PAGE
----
-120-millimeter rear travel, 130 front
-Same suspension and ride characteristics of higher-end models
-Good parts package for the money
-Can be loud
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It’s a strange time to be reviewing bikes. They’re practically selling themselves, solely based on the fact that they’re there, wherever there is. Add to that scenario the introduction of a sub- $3,000 version of a wildly popular model from a coveted brand, and well, it doesn’t exactly feel like any combination of words here will bear much impact on someone’s buying decision. In today’s crazy seller’s market, if a well-priced, well-known bike is actually available, it won’t be for long.
But when Ibis released the AF or ‘Aluminum Frame’ version of its Ripley 130/120mm-travel 29er back in January—a trend it started with the Ripmo AF in 2019—it felt worth weighing in on. I mean, someday the market will regulate, and buyers might actually go back to making decisions based on considerations like carbon vs. aluminum, parts spec, overall value and ride quality, not strictly availability. Right?
Plus, I’d already been riding the carbon Ripley for the better part of a year, so I had a solid baseline for a comparison.
The biggest difference in the two frames, besides material, is geometry; the aluminum V5 Ripley has a slightly more aggressive slant, with a 65.5-degree head angle, a degree slacker than the carbon version. The standover is also 9mm lower on the aluminum version—703 mm versus 712 mm—and, at 1,188mm, the wheelbase is 10mm longer. The seat angle (76 degrees), chainstays (432mm) and reach (450mm, size medium) are the same on both bikes.
The most important detail, the DW-Link suspension platform the Ripley runs on, remains constant. Because of that, this version of the Ripley shares the same ride characteristics of any modern Ibis, striking a balance between climbing efficiency and a descending prowess akin to floating atop the trail. The kinematics are what make the Ripley one of the best short-travel trail bikes on the market, and that lofty designation isn’t diminished by different frame material. The aluminum is definitely noticeable—it’s not as quiet of a ride experience during descents, or as forgiving—you’ll feel the trail more with a metal bike, especially in fast, rough terrain, where the chatter is already loud; but that’s also the beauty of aluminum. Not everyone wants the muted feel of a carbon bike. It also doesn’t feel quite as lively in the corners as the carbon Ripley does, it’ll dive into the turns, it just doesn’t whip out of them with the same snappy fervor. It’s the same fast, playful ride, with a slight sacrifice in the spunk factor.
And at 32.7 pounds (without pedals), you wouldn’t exactly expect it to have the same demeanor as a bike nearly three pounds lighter. Still, its weight surprisingly wasn’t at all a drag, even on the climbs where I expected to really feel the added pounds. It certainly didn’t accelerate as urgently, but I anticipated more of a struggle with the front end on steep bits, given its slacker head angle came without a commensurate steepening of the seat angle. But if I was in a less advantageous position on the bike, it wasn’t noticeable enough to bother me. The AF is also equally as efficient as its carbon counterpart; it may be in less of a rush to get there, but no power is wasted on the way. Thanks to that DW-Link, you continually get back what you put into this bike. Climbing with the shock open was the norm, rather than the exception, and I rarely felt the need for extra pedaling platform. I tested the carbon Pivot Trail 429 120-mm-travel 29er immediately following my time on the Ripley AF, and admittedly, it felt like a rocketship comparatively, but you can’t get into that bike for under $5,900, and there’s no aluminum option. Very few brands in Ibis’ realm, in fact, bother with aluminum—although Santa Cruz Bicycles has a few metal bikes back in its line—and it’s nice to see a niche brand like Ibis invest in making its bikes more accessible to more riders, instead of dumping all its dollars into developing more high-end carbon bikes that only the wealthiest riders can afford. Yes, $3,000 is still a healthy chunk of change for a recreational tool, but it’s an amazing value for what you’re getting in this package.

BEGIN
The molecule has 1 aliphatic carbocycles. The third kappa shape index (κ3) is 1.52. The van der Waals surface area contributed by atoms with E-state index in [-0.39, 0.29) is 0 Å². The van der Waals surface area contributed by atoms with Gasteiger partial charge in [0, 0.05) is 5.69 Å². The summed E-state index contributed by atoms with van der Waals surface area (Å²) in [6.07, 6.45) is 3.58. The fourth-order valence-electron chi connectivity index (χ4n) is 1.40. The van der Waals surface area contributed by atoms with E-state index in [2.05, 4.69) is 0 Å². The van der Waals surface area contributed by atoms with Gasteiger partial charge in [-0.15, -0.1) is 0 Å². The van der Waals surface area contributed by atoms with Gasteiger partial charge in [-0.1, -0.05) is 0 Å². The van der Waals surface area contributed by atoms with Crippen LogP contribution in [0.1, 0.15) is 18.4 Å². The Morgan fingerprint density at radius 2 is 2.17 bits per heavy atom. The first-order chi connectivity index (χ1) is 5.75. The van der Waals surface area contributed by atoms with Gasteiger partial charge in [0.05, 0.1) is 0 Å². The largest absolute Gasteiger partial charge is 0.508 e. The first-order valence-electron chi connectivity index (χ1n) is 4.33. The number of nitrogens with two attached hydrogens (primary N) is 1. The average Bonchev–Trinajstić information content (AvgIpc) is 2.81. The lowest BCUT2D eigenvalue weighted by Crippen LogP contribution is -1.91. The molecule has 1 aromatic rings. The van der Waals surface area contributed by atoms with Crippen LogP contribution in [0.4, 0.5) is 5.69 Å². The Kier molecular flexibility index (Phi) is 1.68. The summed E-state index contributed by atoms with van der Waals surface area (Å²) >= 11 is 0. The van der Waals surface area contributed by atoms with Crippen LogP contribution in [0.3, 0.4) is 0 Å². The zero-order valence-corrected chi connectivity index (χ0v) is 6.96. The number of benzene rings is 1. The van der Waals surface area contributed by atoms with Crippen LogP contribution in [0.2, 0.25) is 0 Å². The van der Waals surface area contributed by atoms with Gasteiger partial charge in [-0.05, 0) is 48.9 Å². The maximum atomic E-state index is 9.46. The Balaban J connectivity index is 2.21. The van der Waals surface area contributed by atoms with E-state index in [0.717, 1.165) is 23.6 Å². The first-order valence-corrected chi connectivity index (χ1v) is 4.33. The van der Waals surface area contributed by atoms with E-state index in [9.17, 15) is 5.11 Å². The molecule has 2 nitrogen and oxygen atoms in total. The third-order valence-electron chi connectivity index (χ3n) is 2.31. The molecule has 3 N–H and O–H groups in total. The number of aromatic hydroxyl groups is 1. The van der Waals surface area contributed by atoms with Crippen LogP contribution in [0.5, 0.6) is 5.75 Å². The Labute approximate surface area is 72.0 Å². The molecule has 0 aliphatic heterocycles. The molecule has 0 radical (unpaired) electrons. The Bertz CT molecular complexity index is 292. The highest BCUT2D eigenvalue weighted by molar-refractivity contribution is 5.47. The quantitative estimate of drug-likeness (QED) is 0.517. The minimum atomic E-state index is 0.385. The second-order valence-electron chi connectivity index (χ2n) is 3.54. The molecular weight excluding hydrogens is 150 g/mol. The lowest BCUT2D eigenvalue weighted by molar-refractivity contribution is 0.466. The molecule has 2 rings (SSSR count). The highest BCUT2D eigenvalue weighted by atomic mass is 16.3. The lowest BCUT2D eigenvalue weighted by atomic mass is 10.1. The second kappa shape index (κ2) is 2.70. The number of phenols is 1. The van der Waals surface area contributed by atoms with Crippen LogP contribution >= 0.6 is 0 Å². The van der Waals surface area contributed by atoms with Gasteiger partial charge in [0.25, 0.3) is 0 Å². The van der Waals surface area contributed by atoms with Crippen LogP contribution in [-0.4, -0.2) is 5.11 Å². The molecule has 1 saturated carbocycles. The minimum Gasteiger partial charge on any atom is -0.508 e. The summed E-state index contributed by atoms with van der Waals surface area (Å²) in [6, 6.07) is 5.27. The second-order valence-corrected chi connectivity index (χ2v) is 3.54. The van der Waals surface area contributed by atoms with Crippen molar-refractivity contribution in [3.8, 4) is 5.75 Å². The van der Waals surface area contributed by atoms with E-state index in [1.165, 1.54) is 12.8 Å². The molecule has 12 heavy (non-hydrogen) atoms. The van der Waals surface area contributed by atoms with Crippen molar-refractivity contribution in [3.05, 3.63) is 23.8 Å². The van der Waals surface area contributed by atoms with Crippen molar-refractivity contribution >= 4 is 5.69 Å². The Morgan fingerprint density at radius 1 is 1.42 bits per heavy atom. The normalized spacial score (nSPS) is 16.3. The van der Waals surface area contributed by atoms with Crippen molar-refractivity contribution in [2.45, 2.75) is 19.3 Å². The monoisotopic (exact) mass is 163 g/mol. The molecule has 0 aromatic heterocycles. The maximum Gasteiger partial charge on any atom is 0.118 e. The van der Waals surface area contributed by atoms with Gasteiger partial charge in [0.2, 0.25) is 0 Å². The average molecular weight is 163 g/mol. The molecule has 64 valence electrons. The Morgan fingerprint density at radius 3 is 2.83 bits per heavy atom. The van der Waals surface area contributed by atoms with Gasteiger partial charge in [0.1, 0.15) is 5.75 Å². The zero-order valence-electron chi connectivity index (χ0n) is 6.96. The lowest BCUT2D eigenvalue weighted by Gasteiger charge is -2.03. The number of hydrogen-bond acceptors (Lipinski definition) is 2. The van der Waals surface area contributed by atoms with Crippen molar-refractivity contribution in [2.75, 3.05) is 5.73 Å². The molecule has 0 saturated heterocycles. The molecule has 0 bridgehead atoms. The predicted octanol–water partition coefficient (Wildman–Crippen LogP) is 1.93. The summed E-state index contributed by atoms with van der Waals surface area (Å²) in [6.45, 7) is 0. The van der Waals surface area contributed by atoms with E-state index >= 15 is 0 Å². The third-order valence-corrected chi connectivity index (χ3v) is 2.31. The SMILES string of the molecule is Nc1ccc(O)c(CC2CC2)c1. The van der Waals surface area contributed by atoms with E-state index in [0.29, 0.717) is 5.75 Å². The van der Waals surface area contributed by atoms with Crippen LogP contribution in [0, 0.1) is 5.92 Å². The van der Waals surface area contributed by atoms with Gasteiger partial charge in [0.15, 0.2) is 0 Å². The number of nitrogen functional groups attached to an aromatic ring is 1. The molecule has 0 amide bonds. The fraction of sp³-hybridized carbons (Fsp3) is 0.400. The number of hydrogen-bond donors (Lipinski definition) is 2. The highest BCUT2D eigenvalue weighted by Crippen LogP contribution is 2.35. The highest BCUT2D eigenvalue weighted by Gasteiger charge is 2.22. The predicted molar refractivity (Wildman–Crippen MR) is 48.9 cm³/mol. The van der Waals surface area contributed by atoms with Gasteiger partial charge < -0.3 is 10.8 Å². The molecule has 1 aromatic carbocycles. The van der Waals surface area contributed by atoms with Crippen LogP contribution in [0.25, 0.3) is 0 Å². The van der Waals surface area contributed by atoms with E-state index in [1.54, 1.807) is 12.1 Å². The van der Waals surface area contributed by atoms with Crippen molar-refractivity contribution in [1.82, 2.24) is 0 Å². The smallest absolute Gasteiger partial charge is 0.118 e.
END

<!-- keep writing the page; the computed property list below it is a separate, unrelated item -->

The AF comes in just two models. Deore, which I tested, is priced $3,000, and comes with a full Deore group (my tester had SLX cranks because of pandemic-induced supply chain issues), including Deore 2-piston brakes, though it’d be nice to see the 4-piston option selected here instead, Fox Performance suspension, Ibis 35 aluminum rims wrapped in Maxxis Aggressor 2.5 tires (mine had Schwalbe Hans Dampf. Again, COVID), an Ibis 780-mm aluminum bar and the KS Rage-i dropper (I had trouble with mine relentlessly ghost-dropping and if I had budget for an upgrade, that’s where I’d spend it).
The NGX build runs $3,300 and exchanges the Shimano parts for a mix of SRAM GX and NX (this version does get you SRAM’s G2 4-piston brakes). The frame and shock on their own go for $1,800, and the frame carries Ibis’ standard seven-year warranty.
The entry point for the AF is $1,200 less than the Deore carbon version, so the value on both builds is pretty strong. And even though you probably didn’t need to read this to know you want a Ripley AF, here’s the final word anyway: If you can find one of these in the wild, consider yourself lucky AF and snap it up.
Photos: Satchel Cronk